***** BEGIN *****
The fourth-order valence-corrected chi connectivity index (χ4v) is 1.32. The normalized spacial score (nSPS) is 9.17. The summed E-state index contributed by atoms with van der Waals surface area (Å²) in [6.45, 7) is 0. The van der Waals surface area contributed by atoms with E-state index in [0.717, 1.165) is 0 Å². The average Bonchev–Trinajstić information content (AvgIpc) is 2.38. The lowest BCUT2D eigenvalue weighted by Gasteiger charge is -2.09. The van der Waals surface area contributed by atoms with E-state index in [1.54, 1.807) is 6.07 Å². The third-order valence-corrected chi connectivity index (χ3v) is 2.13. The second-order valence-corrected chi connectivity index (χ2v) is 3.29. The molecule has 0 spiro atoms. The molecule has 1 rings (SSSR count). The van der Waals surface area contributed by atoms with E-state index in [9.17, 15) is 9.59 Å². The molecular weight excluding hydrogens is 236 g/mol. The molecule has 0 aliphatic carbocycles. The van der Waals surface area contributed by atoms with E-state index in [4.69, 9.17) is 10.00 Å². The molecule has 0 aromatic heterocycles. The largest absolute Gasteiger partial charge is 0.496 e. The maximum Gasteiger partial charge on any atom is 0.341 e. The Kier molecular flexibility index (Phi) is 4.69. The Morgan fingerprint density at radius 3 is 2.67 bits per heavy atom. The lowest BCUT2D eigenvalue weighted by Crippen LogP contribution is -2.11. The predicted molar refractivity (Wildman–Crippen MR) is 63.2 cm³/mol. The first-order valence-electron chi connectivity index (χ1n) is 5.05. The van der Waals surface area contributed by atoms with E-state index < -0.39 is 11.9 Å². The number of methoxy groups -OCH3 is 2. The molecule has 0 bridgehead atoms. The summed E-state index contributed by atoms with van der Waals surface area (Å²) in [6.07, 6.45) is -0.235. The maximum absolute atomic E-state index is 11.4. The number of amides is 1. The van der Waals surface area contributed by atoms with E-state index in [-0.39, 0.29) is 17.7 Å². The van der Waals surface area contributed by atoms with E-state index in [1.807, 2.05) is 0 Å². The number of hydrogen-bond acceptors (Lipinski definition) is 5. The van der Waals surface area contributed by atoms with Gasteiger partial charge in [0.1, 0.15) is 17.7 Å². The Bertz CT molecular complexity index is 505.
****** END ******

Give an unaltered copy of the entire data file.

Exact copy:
The fourth-order valence-corrected chi connectivity index (χ4v) is 1.32. The normalized spacial score (nSPS) is 9.17. The summed E-state index contributed by atoms with van der Waals surface area (Å²) in [6.45, 7) is 0. The van der Waals surface area contributed by atoms with E-state index in [0.717, 1.165) is 0 Å². The average Bonchev–Trinajstić information content (AvgIpc) is 2.38. The lowest BCUT2D eigenvalue weighted by Gasteiger charge is -2.09. The van der Waals surface area contributed by atoms with E-state index in [1.54, 1.807) is 6.07 Å². The third-order valence-corrected chi connectivity index (χ3v) is 2.13. The second-order valence-corrected chi connectivity index (χ2v) is 3.29. The molecule has 0 spiro atoms. The molecule has 1 rings (SSSR count). The van der Waals surface area contributed by atoms with E-state index in [9.17, 15) is 9.59 Å². The molecular weight excluding hydrogens is 236 g/mol. The molecule has 0 aliphatic carbocycles. The van der Waals surface area contributed by atoms with E-state index in [4.69, 9.17) is 10.00 Å². The molecule has 0 aromatic heterocycles. The largest absolute Gasteiger partial charge is 0.496 e. The maximum Gasteiger partial charge on any atom is 0.341 e. The Kier molecular flexibility index (Phi) is 4.69. The Morgan fingerprint density at radius 3 is 2.67 bits per heavy atom. The lowest BCUT2D eigenvalue weighted by Crippen LogP contribution is -2.11. The predicted molar refractivity (Wildman–Crippen MR) is 63.2 cm³/mol. The first-order valence-electron chi connectivity index (χ1n) is 5.05. The van der Waals surface area contributed by atoms with E-state index < -0.39 is 11.9 Å². The number of methoxy groups -OCH3 is 2. The molecule has 0 bridgehead atoms. The summed E-state index contributed by atoms with van der Waals surface area (Å²) in [6.07, 6.45) is -0.235. The maximum absolute atomic E-state index is 11.4. The number of amides is 1. The van der Waals surface area contributed by atoms with E-state index in [-0.39, 0.29) is 17.7 Å². The van der Waals surface area contributed by atoms with E-state index in [1.807, 2.05) is 0 Å². The number of hydrogen-bond acceptors (Lipinski definition) is 5. The van der Waals surface area contributed by atoms with Gasteiger partial charge in [0.1, 0.15) is 17.7 Å². The Bertz CT molecular complexity index is 505.